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388690 (2) [Avatar] Offline
I have a doubt. The book explains how different services should be developed and how they communicate via gateway etc. But often times, we'll have different developers working on different services which may depend on each other - how do we mock the responses of the other services in this scenario?
John C Carnell (44) [Avatar] Offline

There are a couple of different approaches:

1. In my team we always have the URL for the service gateway marked as a configurable property. We can then create a mock endpoint that is called locally.
2. For integration testing we also use a mock server to test our remote invocations. I use Mock Server ( I have also been looking at Mountebak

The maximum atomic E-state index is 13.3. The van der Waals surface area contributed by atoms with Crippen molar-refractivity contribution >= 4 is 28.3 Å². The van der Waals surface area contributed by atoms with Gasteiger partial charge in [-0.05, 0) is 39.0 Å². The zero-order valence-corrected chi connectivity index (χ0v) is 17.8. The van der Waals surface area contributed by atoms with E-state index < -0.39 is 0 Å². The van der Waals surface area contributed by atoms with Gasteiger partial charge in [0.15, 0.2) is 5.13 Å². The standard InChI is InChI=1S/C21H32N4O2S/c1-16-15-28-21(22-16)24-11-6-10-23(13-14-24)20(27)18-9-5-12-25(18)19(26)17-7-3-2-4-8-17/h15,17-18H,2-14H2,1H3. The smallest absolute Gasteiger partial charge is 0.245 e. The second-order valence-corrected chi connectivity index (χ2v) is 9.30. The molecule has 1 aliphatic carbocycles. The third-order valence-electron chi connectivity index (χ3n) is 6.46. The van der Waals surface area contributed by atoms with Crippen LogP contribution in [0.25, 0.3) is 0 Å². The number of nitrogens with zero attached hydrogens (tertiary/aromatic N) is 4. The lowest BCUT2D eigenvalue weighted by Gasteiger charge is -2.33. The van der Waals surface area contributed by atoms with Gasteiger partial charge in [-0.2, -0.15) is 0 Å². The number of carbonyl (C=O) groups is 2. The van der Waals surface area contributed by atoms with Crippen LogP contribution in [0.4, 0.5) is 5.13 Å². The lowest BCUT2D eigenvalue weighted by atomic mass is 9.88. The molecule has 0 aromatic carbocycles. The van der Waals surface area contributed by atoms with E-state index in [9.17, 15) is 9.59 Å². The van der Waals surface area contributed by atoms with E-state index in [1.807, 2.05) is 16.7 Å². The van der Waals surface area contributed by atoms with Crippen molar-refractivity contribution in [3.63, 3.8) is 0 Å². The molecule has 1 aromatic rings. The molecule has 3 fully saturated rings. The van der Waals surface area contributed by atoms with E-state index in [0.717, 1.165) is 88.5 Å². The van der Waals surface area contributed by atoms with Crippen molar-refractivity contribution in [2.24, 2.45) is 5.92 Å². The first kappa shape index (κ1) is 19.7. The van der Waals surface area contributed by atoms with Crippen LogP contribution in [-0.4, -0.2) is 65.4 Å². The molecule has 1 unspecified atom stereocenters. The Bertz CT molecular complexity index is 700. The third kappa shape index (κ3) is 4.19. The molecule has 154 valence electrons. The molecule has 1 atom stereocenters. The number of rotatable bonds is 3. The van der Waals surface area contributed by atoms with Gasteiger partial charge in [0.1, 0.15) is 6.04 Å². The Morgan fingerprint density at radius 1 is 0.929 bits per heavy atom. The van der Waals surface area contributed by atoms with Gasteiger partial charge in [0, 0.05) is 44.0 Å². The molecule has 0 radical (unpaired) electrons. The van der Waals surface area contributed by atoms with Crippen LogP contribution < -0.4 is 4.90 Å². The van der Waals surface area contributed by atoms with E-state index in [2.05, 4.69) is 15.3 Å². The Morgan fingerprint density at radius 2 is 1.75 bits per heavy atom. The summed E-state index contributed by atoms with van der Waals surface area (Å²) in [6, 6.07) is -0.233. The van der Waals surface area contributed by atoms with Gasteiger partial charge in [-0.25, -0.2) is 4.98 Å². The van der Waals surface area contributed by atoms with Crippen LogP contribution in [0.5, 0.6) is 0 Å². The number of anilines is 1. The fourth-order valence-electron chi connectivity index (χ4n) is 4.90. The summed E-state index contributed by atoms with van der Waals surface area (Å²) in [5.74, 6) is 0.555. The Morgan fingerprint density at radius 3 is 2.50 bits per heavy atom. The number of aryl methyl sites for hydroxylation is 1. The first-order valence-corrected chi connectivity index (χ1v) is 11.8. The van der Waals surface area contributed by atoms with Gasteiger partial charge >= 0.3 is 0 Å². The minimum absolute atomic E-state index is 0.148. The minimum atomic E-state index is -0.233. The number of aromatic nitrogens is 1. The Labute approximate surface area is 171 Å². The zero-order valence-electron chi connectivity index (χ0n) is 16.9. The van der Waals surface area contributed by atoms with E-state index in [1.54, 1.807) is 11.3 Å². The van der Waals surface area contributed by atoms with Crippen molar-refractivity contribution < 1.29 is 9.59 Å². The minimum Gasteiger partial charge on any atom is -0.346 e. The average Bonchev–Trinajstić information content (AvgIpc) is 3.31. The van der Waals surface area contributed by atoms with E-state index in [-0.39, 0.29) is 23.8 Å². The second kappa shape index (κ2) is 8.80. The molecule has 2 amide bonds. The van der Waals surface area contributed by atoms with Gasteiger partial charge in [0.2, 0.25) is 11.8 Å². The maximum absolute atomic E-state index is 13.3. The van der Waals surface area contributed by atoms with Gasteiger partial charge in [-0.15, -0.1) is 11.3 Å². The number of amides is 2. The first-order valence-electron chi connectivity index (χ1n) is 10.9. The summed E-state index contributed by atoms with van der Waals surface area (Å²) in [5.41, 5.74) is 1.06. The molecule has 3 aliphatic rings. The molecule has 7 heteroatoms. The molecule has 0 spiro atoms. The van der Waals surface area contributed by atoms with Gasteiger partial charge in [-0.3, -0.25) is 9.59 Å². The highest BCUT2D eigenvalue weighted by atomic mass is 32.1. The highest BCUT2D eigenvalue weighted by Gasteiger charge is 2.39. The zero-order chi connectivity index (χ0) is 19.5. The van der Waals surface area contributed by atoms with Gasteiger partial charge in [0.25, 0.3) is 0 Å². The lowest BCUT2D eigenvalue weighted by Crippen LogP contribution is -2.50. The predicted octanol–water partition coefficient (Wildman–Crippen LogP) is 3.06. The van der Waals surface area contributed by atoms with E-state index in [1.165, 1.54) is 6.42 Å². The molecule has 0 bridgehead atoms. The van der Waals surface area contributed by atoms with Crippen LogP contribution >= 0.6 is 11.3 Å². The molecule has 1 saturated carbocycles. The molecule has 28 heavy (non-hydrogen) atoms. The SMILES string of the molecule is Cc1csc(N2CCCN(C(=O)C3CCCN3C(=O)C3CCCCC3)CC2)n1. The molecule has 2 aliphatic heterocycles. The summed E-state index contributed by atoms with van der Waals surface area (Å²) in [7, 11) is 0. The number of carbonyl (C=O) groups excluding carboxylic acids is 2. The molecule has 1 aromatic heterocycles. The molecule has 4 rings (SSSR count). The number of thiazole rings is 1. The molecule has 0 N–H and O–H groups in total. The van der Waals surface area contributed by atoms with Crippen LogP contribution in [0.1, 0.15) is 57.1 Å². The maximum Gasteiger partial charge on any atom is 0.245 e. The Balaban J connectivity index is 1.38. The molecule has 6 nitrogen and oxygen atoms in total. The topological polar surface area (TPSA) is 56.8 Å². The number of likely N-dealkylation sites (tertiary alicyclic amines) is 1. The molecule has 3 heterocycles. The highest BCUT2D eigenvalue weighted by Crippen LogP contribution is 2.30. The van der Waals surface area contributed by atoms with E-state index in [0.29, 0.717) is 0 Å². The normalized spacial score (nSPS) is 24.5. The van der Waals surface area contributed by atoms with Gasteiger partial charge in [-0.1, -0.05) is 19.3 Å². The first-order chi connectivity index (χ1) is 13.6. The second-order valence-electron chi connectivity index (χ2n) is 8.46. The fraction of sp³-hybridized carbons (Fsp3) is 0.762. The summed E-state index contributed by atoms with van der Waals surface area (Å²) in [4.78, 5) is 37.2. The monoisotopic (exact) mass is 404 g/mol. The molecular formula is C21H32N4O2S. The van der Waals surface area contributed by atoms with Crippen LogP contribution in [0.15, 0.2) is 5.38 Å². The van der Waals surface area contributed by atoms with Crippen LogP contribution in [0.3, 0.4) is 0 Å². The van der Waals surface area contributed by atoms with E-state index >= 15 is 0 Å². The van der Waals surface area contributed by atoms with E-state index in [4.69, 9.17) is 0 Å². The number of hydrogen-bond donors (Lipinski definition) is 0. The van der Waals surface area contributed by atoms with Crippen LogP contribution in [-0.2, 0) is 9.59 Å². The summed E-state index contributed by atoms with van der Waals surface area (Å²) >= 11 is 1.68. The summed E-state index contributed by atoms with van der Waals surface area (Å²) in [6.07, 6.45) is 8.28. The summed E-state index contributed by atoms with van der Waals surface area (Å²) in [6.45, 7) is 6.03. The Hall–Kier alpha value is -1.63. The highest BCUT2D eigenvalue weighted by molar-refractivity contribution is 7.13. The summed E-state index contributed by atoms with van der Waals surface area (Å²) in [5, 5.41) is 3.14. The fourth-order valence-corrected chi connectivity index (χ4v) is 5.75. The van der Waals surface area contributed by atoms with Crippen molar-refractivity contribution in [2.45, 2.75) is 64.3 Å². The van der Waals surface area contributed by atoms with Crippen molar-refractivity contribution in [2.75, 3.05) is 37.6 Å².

3. The third option is to a run a local service gateway in Docker and have local copies of the server register locally.

Honestly though we usually write mocks and if we really need to test something for real, we point to a dev server. Parallel development can be tricky, but if anything you establish a contract of the inputs and outputs for the service and then run again mock code.

sguillory6 (28) [Avatar] Offline
Generally, your want to consider wire-mocking approaches (WireMock, Mountebank) and look into contract-driven testing.

Manning has a book on Mountebank, "Testing Microservices with Mountebank" (disclaimer: my colleague wrote it).